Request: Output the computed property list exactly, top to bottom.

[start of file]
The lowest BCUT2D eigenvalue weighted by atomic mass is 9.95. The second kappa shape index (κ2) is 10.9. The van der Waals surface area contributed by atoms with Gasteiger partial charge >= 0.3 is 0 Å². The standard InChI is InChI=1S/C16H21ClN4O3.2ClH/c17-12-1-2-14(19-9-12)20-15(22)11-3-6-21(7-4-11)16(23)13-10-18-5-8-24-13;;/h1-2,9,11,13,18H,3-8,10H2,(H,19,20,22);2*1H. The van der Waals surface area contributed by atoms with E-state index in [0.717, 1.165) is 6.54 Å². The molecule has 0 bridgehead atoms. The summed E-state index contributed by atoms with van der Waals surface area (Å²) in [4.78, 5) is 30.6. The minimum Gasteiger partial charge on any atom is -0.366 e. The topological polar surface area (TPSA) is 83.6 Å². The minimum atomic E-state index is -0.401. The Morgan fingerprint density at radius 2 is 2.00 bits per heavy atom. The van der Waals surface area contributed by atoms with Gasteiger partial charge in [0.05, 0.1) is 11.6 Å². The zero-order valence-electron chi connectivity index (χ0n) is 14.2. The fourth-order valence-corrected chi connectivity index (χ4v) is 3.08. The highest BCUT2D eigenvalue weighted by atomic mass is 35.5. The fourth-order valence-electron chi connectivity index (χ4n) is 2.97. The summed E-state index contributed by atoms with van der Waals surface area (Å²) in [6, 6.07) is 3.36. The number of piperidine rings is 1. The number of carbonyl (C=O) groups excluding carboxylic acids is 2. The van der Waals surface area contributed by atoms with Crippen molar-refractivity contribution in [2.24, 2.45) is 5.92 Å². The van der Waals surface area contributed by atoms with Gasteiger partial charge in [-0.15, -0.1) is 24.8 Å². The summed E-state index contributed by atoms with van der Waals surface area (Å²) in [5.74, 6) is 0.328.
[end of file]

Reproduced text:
The lowest BCUT2D eigenvalue weighted by atomic mass is 9.95. The second kappa shape index (κ2) is 10.9. The van der Waals surface area contributed by atoms with Gasteiger partial charge >= 0.3 is 0 Å². The standard InChI is InChI=1S/C16H21ClN4O3.2ClH/c17-12-1-2-14(19-9-12)20-15(22)11-3-6-21(7-4-11)16(23)13-10-18-5-8-24-13;;/h1-2,9,11,13,18H,3-8,10H2,(H,19,20,22);2*1H. The van der Waals surface area contributed by atoms with E-state index in [0.717, 1.165) is 6.54 Å². The molecule has 0 bridgehead atoms. The summed E-state index contributed by atoms with van der Waals surface area (Å²) in [4.78, 5) is 30.6. The minimum Gasteiger partial charge on any atom is -0.366 e. The topological polar surface area (TPSA) is 83.6 Å². The minimum atomic E-state index is -0.401. The Morgan fingerprint density at radius 2 is 2.00 bits per heavy atom. The van der Waals surface area contributed by atoms with Gasteiger partial charge in [0.05, 0.1) is 11.6 Å². The zero-order valence-electron chi connectivity index (χ0n) is 14.2. The fourth-order valence-corrected chi connectivity index (χ4v) is 3.08. The highest BCUT2D eigenvalue weighted by atomic mass is 35.5. The fourth-order valence-electron chi connectivity index (χ4n) is 2.97. The summed E-state index contributed by atoms with van der Waals surface area (Å²) in [6, 6.07) is 3.36. The number of piperidine rings is 1. The number of carbonyl (C=O) groups excluding carboxylic acids is 2. The van der Waals surface area contributed by atoms with Crippen molar-refractivity contribution in [2.24, 2.45) is 5.92 Å². The van der Waals surface area contributed by atoms with Gasteiger partial charge in [-0.15, -0.1) is 24.8 Å². The summed E-state index contributed by atoms with van der Waals surface area (Å²) in [5.74, 6) is 0.328.